When housing prices are very low, there is a tendency for a slowdown in housing construction. There is the expectation that a reduction in new home construction in St. John’s will affect housing prices, leading to an eventual increase in prices.

Another effect of low housing prices is that when prices are low, homeowners have the tendency to keep their houses off the market. This will mean fewer homes for sale, leading to a decrease in supply and therefore encouraging prices to go up.

With home sales down and prices remaining low, those looking to purchase a property in St. John’s could find this that now is an opportune time.

Buying a new home during the pandemic does come with its challenges; you may be wondering how the quality of services will differ during this time. Luckily, most activities relating to buying or selling a home can be done online. If you are interested in entering the real estate market, always make sure that you work with a qualified Realtor who can best guide you through the market.

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RE-OPENING CANADA: Toronto's real estate industry wants to boom again – Toronto Sun



For the Toronto-area real estate industry, the beginning of 2020 was shaping up to be a record-setting year.

And then the pandemic happened.

According to the Toronto Regional Real Estate Board’s new Real Estate Market Economic Recovery Initiatives document, which will be released next week, real estate sales in the Greater Toronto Area (GTA) dropped 67.1% in April this year compared to the same time last year and was down by 53.7% this May compared to May 2019, but prices have remained relatively stable because the number of listings has dropped in unison with the number of buyers.

The average selling price for a Toronto detached home in April this year was $1,249,730 — a 7.9% drop since April 2019.

Also, month-over-month sales figures suggest improving conditions, with May 2020 sales up 55.2% over April 2020 sales and June sales following a similar trajectory, said TRREB. (The guide will be updated with June numbers next week.)

“While COVID-19 has temporarily impacted home sales and listings in the GTA, home buying intentions have remained quite stable, suggesting that many people will be looking to satisfy pent-up demand for ownership housing once the recovery starts to take home,” according to the document.

“The supply of listings, which was a concern before the pandemic shut-downs began, will continue to be an issue as the economy and housing market recovers.”

The real estate board expects consumer confidence will improve as people gradually go back to work. A growing number of people will look to take advantage of current very low borrowing costs to buy a home, it said.

But this is all based on uncertain factors such as continued success in containing the spread of COVID-19 and generally improving economic conditions and unemployment. But if, for instance, a second wave came along, “a more aggressive approach to government stimulus may be needed.”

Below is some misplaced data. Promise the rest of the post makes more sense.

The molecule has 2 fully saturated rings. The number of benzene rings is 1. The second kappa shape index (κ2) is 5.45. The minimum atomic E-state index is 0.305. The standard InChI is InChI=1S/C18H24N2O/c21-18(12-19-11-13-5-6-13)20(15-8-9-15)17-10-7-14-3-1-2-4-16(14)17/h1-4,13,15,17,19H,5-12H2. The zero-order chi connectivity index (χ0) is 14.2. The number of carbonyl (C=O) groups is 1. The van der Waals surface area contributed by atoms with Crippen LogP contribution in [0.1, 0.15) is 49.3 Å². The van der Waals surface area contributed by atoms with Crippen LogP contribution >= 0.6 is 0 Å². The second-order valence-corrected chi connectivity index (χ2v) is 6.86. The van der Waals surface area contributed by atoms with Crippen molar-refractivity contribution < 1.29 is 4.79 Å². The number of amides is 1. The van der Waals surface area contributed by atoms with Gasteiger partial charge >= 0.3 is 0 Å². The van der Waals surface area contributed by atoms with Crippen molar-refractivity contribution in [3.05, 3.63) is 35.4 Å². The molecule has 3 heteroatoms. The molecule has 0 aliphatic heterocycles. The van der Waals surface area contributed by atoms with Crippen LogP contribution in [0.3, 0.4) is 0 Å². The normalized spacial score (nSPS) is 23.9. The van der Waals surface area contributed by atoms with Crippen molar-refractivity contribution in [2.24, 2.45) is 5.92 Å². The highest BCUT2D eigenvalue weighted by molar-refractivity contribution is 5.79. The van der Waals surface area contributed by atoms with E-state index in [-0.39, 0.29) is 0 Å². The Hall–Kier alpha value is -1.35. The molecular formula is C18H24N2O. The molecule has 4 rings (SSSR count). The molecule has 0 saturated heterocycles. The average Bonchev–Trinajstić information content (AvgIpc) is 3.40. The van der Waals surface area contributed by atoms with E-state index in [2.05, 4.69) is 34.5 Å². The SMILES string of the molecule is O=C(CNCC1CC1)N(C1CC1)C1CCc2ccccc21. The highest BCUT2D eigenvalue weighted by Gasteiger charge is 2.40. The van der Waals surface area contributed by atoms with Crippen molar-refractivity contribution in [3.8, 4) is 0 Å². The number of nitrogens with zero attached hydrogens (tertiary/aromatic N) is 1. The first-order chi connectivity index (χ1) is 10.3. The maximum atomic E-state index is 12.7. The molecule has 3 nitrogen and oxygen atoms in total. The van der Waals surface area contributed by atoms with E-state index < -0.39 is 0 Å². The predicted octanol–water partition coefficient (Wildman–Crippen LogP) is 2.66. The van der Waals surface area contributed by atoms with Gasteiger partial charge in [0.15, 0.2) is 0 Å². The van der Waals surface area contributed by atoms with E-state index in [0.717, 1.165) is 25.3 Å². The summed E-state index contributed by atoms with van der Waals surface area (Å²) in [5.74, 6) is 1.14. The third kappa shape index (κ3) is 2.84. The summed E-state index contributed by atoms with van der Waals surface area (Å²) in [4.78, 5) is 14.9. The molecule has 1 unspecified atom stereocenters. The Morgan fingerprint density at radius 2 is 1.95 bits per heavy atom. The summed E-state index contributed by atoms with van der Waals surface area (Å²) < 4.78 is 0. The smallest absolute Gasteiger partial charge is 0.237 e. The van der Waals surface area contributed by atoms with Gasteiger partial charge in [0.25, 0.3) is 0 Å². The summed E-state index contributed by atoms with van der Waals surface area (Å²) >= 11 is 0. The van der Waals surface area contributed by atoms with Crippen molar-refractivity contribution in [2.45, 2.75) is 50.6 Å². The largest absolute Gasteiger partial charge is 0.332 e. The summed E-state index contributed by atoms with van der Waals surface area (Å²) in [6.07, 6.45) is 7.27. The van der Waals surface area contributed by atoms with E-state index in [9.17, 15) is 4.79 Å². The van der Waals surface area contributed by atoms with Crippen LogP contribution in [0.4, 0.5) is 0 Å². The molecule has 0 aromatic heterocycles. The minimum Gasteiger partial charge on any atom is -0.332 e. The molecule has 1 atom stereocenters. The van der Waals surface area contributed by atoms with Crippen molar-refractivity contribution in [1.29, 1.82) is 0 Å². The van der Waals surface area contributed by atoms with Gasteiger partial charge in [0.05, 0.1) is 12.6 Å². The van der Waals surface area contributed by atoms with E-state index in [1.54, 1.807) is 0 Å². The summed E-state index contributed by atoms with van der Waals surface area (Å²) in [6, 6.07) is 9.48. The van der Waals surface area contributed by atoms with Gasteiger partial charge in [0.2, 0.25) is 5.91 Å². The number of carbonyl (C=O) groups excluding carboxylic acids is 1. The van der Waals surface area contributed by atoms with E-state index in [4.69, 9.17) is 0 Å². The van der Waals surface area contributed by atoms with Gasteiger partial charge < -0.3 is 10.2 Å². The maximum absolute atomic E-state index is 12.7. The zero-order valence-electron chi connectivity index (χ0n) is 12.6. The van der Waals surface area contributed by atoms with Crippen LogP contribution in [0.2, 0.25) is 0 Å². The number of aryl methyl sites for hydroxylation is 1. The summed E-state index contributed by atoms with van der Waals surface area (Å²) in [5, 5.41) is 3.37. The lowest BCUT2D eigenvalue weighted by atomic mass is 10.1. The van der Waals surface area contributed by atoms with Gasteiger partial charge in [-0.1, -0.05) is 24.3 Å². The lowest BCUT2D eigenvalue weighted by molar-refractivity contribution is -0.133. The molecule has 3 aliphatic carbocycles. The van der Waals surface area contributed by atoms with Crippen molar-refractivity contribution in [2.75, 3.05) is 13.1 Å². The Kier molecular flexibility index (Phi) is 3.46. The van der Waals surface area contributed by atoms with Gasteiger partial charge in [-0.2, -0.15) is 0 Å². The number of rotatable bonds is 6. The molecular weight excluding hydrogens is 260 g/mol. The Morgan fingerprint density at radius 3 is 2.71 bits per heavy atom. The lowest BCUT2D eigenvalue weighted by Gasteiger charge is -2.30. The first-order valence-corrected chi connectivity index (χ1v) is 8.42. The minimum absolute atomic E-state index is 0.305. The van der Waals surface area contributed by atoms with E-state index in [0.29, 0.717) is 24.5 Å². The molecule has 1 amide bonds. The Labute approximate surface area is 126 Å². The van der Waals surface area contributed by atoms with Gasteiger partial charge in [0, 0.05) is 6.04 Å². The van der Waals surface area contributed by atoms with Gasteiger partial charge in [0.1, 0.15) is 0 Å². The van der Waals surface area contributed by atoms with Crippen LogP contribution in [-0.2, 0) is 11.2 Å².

TRREB is recommending that policy-makers need to address the lack of a diverse housing supply in the GTA to ensure affordability and “it should once again be top-of-mind once the recovery takes hold.”

For the city, this could mean a deferral of the municipal land transfer tax or property taxes and streamlining zoning approvals.

At the provincial level, also consider a land transfer tax deferral and adjust first-time buyer rebate to reflect current average prices and adjustments of tax rate brackets so that higher rates are not imposed on below average-priced properties.

The board also suggests the province expedite hearings to help optimize the supply of rental housing.

The federal government could consider adjusting the mortgage stress test to allow for greater flexibility and allow 30-year amortizations for insured mortgages.

The feds could also consider various options for flexibility for the RRSP Home Buyers’ Plan, including increasing withdrawal limits, expanding first-time home buyer eligibility and allowing cross-generation use, such as parents using RRSP funds to help their kids with a home purchase.

Meanwhile, Ontario Real Estate Association president Sean Morrison says open houses still remain prohibited at this time and the association is recommending realtors stay with stage one protocols for re-opening, which is physical distancing, wearing personal protective equipment during all showings, limiting numbers at showings and sanitizing between showings and have COVID-19 questionnaires ready to make sure no one in contact has travelled outside the province.

“There were a lot of digital tools we used sporadically that we became dependent on,” said Morrison.